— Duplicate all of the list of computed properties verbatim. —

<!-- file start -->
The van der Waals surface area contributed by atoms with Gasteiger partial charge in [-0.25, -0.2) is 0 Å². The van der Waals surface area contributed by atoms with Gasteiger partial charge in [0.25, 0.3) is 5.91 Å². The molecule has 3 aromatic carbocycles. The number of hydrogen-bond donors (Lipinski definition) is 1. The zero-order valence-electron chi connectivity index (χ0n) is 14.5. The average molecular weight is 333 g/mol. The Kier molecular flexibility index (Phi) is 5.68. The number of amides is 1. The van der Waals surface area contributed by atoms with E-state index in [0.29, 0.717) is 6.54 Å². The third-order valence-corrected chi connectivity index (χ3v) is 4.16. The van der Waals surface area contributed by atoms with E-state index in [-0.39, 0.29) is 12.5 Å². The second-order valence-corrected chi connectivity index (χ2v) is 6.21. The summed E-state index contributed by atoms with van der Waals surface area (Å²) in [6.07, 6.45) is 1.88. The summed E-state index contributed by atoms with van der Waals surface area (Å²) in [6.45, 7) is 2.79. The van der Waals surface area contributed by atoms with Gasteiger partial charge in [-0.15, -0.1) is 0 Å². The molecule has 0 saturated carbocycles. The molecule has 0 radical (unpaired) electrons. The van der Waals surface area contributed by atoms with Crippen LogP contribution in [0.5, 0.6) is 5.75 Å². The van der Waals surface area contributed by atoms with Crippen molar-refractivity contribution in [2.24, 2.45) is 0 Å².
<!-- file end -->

The van der Waals surface area contributed by atoms with Gasteiger partial charge in [-0.25, -0.2) is 0 Å². The van der Waals surface area contributed by atoms with Gasteiger partial charge in [0.25, 0.3) is 5.91 Å². The molecule has 3 aromatic carbocycles. The number of hydrogen-bond donors (Lipinski definition) is 1. The zero-order valence-electron chi connectivity index (χ0n) is 14.5. The average molecular weight is 333 g/mol. The Kier molecular flexibility index (Phi) is 5.68. The number of amides is 1. The van der Waals surface area contributed by atoms with E-state index in [0.29, 0.717) is 6.54 Å². The third-order valence-corrected chi connectivity index (χ3v) is 4.16. The van der Waals surface area contributed by atoms with E-state index in [-0.39, 0.29) is 12.5 Å². The second-order valence-corrected chi connectivity index (χ2v) is 6.21. The summed E-state index contributed by atoms with van der Waals surface area (Å²) in [6.07, 6.45) is 1.88. The summed E-state index contributed by atoms with van der Waals surface area (Å²) in [6.45, 7) is 2.79. The van der Waals surface area contributed by atoms with Gasteiger partial charge in [-0.15, -0.1) is 0 Å². The molecule has 0 saturated carbocycles. The molecule has 0 radical (unpaired) electrons. The van der Waals surface area contributed by atoms with Crippen LogP contribution in [0.5, 0.6) is 5.75 Å². The van der Waals surface area contributed by atoms with Crippen molar-refractivity contribution in [2.24, 2.45) is 0 Å².